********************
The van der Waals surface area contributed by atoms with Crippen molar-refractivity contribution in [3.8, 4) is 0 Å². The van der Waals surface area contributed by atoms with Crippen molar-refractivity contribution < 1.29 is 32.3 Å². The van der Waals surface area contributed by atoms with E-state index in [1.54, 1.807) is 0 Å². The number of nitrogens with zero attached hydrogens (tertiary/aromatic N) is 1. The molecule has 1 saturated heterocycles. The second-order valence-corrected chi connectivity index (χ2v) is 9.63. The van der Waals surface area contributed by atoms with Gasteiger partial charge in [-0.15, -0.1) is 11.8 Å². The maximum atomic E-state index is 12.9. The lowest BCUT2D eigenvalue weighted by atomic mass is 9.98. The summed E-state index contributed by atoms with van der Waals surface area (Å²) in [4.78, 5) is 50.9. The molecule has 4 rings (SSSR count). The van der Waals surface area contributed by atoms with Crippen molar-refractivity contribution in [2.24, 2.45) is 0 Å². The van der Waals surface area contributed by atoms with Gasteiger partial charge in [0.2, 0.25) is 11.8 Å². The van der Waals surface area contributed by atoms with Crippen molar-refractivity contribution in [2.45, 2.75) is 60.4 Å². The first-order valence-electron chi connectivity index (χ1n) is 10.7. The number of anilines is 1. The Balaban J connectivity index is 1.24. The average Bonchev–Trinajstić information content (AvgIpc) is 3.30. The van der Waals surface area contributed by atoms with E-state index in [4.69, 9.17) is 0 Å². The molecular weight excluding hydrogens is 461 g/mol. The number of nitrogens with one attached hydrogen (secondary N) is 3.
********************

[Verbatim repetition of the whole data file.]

The van der Waals surface area contributed by atoms with Crippen molar-refractivity contribution in [3.8, 4) is 0 Å². The van der Waals surface area contributed by atoms with Crippen molar-refractivity contribution < 1.29 is 32.3 Å². The van der Waals surface area contributed by atoms with E-state index in [1.54, 1.807) is 0 Å². The number of nitrogens with zero attached hydrogens (tertiary/aromatic N) is 1. The molecule has 1 saturated heterocycles. The second-order valence-corrected chi connectivity index (χ2v) is 9.63. The van der Waals surface area contributed by atoms with Gasteiger partial charge in [-0.15, -0.1) is 11.8 Å². The maximum atomic E-state index is 12.9. The lowest BCUT2D eigenvalue weighted by atomic mass is 9.98. The summed E-state index contributed by atoms with van der Waals surface area (Å²) in [4.78, 5) is 50.9. The molecule has 4 rings (SSSR count). The van der Waals surface area contributed by atoms with Crippen molar-refractivity contribution in [2.24, 2.45) is 0 Å². The van der Waals surface area contributed by atoms with Gasteiger partial charge in [0.2, 0.25) is 11.8 Å². The van der Waals surface area contributed by atoms with Crippen molar-refractivity contribution in [2.45, 2.75) is 60.4 Å². The first-order valence-electron chi connectivity index (χ1n) is 10.7. The number of anilines is 1. The Balaban J connectivity index is 1.24. The average Bonchev–Trinajstić information content (AvgIpc) is 3.30. The van der Waals surface area contributed by atoms with E-state index in [4.69, 9.17) is 0 Å². The molecular weight excluding hydrogens is 461 g/mol. The number of nitrogens with one attached hydrogen (secondary N) is 3.